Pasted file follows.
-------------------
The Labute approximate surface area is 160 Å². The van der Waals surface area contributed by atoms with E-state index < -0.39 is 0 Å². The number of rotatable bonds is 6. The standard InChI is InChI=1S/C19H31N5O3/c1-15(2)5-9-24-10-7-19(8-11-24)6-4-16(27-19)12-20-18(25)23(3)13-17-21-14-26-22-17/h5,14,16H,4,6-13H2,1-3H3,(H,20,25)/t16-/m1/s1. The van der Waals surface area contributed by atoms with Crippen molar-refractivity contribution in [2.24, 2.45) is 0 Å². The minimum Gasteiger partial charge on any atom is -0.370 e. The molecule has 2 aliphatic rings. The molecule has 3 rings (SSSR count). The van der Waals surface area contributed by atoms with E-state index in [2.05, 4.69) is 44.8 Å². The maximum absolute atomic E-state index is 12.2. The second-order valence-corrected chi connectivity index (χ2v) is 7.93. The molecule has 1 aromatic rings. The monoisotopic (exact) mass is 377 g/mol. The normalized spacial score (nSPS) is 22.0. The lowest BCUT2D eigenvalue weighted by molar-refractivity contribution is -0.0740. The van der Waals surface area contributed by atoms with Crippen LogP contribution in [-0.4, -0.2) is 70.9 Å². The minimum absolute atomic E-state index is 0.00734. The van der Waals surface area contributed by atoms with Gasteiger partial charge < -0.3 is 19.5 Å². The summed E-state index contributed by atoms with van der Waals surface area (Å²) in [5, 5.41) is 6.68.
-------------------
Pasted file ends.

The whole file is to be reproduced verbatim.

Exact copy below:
The Labute approximate surface area is 160 Å². The van der Waals surface area contributed by atoms with E-state index < -0.39 is 0 Å². The number of rotatable bonds is 6. The standard InChI is InChI=1S/C19H31N5O3/c1-15(2)5-9-24-10-7-19(8-11-24)6-4-16(27-19)12-20-18(25)23(3)13-17-21-14-26-22-17/h5,14,16H,4,6-13H2,1-3H3,(H,20,25)/t16-/m1/s1. The van der Waals surface area contributed by atoms with Crippen molar-refractivity contribution in [2.24, 2.45) is 0 Å². The minimum Gasteiger partial charge on any atom is -0.370 e. The molecule has 2 aliphatic rings. The molecule has 3 rings (SSSR count). The van der Waals surface area contributed by atoms with E-state index in [2.05, 4.69) is 44.8 Å². The maximum absolute atomic E-state index is 12.2. The second-order valence-corrected chi connectivity index (χ2v) is 7.93. The molecule has 1 aromatic rings. The monoisotopic (exact) mass is 377 g/mol. The normalized spacial score (nSPS) is 22.0. The lowest BCUT2D eigenvalue weighted by molar-refractivity contribution is -0.0740. The van der Waals surface area contributed by atoms with Crippen LogP contribution in [-0.4, -0.2) is 70.9 Å². The minimum absolute atomic E-state index is 0.00734. The van der Waals surface area contributed by atoms with Gasteiger partial charge < -0.3 is 19.5 Å². The summed E-state index contributed by atoms with van der Waals surface area (Å²) in [5, 5.41) is 6.68.